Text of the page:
NHL Morning Coffee Headlines – July 17, 2017
Updates on John Tortorella, Brandon Pirri and more in your NHL morning coffee headlines.
THE COLUMBUS DISPATCH: The Blue Jackets could end up paying head coach John Tortorella $3.5 million (or more) per season to re-sign him. Agent Neil Glasberg, who represents Tortorella, believes his client should be among the NHL’s highest-paid bench bosses, citing his Jack Adams Award win this year and his role in guiding the Jackets to their best season in franchise history.
SPECTOR’S NOTE: The Jackets got Tortorella on the cheap when they hired him in October 2015. They’re paying only $750K of the $2 million annual salary he’s currently earning on the five-year contract he originally signed with the Vancouver Canucks. It will cost them much more to keep him behind the bench.
TRIBLIVE.COM: Speaking of head coaches, this summer saw a number of rookies getting hired by several clubs. The first timers include Rick Tocchet (Arizona), Phil Housley (Buffalo), Bob Boughner (Florida) and Vancouver (Travis Green). The four are also former players who moved on to become assistant coaches at the NHL level or head coaches in the minors.
UPDATE: Tocchet in fact was a head coach with the Lightning, first on an interim basis in 2008 and later became their full-time bench boss in 2009. He was relieved of his duties a year later.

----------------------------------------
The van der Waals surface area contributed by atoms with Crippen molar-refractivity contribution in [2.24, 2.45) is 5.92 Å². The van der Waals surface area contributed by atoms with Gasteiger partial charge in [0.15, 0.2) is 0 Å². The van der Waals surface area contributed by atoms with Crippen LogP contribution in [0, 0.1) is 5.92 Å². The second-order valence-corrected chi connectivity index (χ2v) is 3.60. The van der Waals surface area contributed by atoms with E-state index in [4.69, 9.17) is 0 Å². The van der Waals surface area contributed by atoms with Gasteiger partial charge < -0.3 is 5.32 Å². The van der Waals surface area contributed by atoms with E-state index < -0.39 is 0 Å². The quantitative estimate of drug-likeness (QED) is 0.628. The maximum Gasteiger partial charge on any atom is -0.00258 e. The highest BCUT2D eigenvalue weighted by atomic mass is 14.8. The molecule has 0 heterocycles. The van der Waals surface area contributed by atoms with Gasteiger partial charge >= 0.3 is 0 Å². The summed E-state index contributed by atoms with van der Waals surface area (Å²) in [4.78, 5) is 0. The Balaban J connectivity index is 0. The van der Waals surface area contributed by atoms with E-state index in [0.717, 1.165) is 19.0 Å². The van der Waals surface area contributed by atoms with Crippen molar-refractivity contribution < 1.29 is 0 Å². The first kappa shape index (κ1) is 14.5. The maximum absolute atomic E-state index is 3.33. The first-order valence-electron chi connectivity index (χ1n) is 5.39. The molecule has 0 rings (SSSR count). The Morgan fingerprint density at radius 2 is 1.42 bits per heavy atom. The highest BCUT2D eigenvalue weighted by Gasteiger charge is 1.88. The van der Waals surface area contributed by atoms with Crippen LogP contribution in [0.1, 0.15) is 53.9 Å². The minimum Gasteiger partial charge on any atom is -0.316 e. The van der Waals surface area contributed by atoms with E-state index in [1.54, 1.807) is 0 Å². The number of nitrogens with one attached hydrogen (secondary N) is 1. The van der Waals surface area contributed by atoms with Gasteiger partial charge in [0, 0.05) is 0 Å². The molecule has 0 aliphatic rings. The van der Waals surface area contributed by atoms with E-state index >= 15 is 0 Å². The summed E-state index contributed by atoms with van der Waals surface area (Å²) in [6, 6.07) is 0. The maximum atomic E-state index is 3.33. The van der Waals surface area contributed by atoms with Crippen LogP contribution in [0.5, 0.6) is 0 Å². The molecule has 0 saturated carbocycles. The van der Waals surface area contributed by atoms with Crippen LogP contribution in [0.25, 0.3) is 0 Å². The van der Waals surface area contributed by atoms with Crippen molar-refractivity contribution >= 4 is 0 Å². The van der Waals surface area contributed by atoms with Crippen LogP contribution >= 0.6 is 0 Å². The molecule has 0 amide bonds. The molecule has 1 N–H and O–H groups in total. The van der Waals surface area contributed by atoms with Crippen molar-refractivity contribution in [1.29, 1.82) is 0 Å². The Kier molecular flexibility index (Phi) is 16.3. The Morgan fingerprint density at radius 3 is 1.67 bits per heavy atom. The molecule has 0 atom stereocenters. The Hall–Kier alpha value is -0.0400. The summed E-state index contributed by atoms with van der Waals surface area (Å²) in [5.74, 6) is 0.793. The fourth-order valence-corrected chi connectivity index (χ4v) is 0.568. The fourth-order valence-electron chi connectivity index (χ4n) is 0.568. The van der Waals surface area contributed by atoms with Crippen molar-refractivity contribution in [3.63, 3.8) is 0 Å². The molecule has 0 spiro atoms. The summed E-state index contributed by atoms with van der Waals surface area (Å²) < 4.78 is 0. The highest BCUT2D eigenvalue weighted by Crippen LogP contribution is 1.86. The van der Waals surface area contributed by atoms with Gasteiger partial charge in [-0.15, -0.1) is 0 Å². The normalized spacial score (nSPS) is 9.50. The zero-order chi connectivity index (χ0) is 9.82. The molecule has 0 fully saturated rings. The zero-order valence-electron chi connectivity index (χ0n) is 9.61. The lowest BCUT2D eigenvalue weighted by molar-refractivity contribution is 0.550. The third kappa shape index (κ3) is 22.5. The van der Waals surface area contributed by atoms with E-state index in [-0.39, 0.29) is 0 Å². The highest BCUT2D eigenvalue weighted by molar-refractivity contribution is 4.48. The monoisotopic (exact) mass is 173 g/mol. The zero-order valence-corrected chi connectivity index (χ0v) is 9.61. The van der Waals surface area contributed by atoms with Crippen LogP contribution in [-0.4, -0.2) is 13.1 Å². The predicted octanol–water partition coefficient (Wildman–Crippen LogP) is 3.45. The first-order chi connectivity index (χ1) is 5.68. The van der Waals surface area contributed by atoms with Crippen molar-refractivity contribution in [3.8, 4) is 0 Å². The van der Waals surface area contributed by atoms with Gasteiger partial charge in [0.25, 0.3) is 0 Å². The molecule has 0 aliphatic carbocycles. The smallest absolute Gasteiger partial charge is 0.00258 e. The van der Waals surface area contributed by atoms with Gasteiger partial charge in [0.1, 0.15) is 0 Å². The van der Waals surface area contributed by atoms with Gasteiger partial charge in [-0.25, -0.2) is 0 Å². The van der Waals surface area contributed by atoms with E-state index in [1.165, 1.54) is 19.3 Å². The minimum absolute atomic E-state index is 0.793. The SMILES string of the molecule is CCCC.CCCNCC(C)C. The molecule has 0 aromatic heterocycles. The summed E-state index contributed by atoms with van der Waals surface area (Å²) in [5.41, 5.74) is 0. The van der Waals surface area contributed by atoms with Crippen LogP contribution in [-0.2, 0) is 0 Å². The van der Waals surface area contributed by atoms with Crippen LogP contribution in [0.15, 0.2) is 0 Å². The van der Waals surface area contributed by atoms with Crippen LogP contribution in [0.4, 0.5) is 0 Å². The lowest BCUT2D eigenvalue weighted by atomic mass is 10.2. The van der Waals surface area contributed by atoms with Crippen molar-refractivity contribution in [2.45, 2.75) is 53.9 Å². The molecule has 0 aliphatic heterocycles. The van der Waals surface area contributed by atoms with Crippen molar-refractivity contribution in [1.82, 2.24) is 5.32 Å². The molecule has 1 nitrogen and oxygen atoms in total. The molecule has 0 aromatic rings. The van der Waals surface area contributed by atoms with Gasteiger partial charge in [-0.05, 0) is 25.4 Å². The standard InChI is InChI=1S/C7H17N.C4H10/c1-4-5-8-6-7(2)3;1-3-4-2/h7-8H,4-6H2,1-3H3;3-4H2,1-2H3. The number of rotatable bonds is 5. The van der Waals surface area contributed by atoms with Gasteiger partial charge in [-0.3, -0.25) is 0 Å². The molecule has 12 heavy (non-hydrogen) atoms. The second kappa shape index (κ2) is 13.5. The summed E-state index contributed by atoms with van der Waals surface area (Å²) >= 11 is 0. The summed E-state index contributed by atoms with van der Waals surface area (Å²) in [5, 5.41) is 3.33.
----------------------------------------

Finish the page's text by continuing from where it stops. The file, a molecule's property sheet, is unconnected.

SWISSHOCKEY NEWS: Former New York Rangers forward Brandon Pirri has reportedly joined the ZSC Lions. He would be the second former Blueshirt to sign with the Lions, following defenseman Kevin Klein.
EDMONTON SUN: The Oilers signed defenseman Dillon Simpson to a one-year, two-way contract worth $675K at the NHL leve, . The 24-year-old, who played three games with the Oilers last season, is the son of hockey analyst and former Edmonton forward Craig Simpson.
NEW YORK DAILY NEWS: Legendary sportscaster Bob Wolff passed away Sunday at age 96. “He was a broadcaster at Madison Square Garden for more than 50 years, calling Rangers and Knicks games.” He also holds the record for the longest sportscasting career,
SPECTOR’S NOTE: My condolences to Wolff’s family and friends.